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78. Realtime Applications With Django, With Iacopo Spalletti: PyCon Italia Part 2

Today on The Rabbit Hole we give you Part 2 of Dave’s adventures to PyCon Italia. While over there giving his speech, Dave interviewed Iacopo Spalletti, the Founder and CTO of Nephila, an open source and Django web company based in Florence, London, and Zürich. Iacopo has been a Django developer since the early days of Django 1.0 and is a really passionate organizer and teacher of people in the area for Python. At PyCon Italia, Iacopo’s talk was about building real time applications with Django. Inside this interview, Iacopo goes into detail about Django Channels, web sockets, and the new projects that he is looking forward to. For all this and more, tune in to today’s episode as we dive into the rabbit hole with Iacopo Spalletti.

Key Points From This Episode:

  • Iacopo’s background with Django.
  • How Iacopo stays up to date with the changing industry.
  • Learn more about Django Channels.
  • Introduction of Asynchronous Server Gateway Interface (ASGI).
  • Daphne: the standard Channels protocol server.
  • Limits to be aware of when working with Channels.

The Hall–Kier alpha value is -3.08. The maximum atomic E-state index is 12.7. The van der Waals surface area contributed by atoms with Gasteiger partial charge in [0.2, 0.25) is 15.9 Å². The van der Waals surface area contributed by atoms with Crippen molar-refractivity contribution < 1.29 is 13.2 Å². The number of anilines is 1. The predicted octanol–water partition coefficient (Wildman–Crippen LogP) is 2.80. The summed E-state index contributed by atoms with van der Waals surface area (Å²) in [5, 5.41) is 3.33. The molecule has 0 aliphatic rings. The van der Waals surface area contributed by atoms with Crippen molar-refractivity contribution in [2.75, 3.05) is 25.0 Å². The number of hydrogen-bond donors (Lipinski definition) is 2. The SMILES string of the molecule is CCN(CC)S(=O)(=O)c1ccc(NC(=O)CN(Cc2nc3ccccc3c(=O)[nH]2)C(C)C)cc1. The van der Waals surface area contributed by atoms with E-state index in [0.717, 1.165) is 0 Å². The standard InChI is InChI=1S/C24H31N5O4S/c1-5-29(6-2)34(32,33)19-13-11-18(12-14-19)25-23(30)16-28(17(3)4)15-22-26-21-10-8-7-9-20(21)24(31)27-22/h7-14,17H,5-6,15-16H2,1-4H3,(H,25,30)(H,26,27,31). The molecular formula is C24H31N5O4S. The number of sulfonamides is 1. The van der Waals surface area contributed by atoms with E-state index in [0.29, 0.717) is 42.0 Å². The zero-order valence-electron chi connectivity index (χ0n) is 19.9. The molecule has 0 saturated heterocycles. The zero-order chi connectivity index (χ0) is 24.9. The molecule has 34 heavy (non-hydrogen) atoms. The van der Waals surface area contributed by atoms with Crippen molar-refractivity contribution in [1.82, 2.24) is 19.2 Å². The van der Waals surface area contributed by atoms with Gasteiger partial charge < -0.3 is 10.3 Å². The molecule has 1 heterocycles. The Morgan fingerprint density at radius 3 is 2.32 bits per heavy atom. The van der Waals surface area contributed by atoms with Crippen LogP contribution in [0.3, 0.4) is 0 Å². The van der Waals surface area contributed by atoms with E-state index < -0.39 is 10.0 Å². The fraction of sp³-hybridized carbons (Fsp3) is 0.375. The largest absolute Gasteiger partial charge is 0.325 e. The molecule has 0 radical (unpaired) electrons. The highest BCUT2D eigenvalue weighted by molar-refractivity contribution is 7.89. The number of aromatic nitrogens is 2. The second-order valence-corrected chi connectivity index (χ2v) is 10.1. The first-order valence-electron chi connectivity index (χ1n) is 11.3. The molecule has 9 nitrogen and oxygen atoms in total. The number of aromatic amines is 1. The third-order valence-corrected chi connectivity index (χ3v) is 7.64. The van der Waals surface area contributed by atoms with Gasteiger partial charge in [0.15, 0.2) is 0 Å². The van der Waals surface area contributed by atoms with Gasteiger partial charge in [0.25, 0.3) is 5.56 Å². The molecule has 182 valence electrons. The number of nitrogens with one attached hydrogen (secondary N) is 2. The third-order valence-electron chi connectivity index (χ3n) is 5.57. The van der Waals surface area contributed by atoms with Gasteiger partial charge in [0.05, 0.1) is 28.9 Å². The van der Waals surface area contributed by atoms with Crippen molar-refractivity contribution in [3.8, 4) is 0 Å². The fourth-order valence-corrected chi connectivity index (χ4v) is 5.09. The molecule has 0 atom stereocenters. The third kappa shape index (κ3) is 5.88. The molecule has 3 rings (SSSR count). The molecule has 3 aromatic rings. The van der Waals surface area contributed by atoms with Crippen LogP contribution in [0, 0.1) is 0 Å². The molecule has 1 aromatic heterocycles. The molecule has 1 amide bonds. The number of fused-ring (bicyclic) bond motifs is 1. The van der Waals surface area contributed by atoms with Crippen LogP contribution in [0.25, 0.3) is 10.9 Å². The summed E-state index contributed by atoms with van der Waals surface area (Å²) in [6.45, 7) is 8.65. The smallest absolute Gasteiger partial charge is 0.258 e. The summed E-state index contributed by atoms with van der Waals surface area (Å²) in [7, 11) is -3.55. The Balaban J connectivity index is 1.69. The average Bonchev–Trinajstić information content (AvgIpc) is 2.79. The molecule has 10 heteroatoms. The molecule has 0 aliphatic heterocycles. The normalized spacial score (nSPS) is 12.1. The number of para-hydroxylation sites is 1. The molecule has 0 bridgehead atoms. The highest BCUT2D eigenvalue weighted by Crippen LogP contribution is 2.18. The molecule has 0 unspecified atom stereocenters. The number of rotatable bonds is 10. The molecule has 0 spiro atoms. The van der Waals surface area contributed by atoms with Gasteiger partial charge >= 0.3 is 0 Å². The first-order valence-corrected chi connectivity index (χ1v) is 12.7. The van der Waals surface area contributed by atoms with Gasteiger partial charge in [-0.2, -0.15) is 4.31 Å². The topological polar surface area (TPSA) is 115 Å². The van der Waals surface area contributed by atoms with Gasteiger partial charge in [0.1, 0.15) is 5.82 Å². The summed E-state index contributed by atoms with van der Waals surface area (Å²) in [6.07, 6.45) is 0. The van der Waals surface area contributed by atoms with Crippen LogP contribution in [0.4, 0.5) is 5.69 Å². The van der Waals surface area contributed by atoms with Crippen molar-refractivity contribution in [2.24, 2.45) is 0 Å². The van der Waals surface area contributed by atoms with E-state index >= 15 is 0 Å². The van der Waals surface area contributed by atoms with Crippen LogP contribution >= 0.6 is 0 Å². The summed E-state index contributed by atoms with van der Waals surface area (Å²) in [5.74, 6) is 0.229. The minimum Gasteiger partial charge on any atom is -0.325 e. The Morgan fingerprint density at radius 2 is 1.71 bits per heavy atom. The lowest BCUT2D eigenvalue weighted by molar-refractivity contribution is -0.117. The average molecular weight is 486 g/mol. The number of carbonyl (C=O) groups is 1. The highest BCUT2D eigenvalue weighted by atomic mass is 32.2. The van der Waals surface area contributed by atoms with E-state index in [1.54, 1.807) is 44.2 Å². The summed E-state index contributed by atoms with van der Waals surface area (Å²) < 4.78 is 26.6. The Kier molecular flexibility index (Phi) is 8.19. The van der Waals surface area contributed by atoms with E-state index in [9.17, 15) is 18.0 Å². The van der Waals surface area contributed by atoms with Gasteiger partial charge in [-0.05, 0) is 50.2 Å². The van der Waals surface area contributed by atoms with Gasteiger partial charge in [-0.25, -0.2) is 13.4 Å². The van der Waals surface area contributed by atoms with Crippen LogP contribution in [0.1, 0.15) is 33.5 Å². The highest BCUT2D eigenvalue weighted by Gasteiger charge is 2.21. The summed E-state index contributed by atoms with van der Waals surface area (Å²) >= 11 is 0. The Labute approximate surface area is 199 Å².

• The limiting factors for using web sockets.
  • New technologies and projects that Iacopo is excited for.
  • And much more!

Transcript for Episode 78. Realtime Applications With Django, With Iacopo Spalletti: PyCon Italia Part 2

[0:00:01.9] MN: Hello and welcome to The Rabbit Hole, the definitive developer’s podcast in fantabulous Chelsey, Manhattan. I’m your host, Michael Nunez. Our co-host today.

[0:00:09.8] DA: Dave Anderson.

[0:00:10.8] MN: Today, we’ve got an interview.

[0:00:13.1] DA: Part two.

[0:00:14.2] MN: Part two. As we mentioned before in time, some time ago, Dave made it to Florence, Italy where they hosted PyCon Italia 2018 and our very own Dave Anderson gave a talk there. What was the title of your talk and how did it go?

[0:00:32.7] DA: Yeah, it was a long title. Kind of a big hook. It was Choose Your Own Adventure for Client Web Services with GraphQL.

[0:00:42.9] MN: Awesome.

[0:00:44.3] DA: I thought it was pretty fun, it was about like all of the adventures you go on when you make a web application and all the ways that you can die a horrible death.

[0:00:54.8] MN: Gosh.

[0:00:56.7] DA: Too many rest end points or whatever.

[0:00:59.0] MN: I remember those as a kid, I was like well, I died here, going back, I imagine it’s the same way?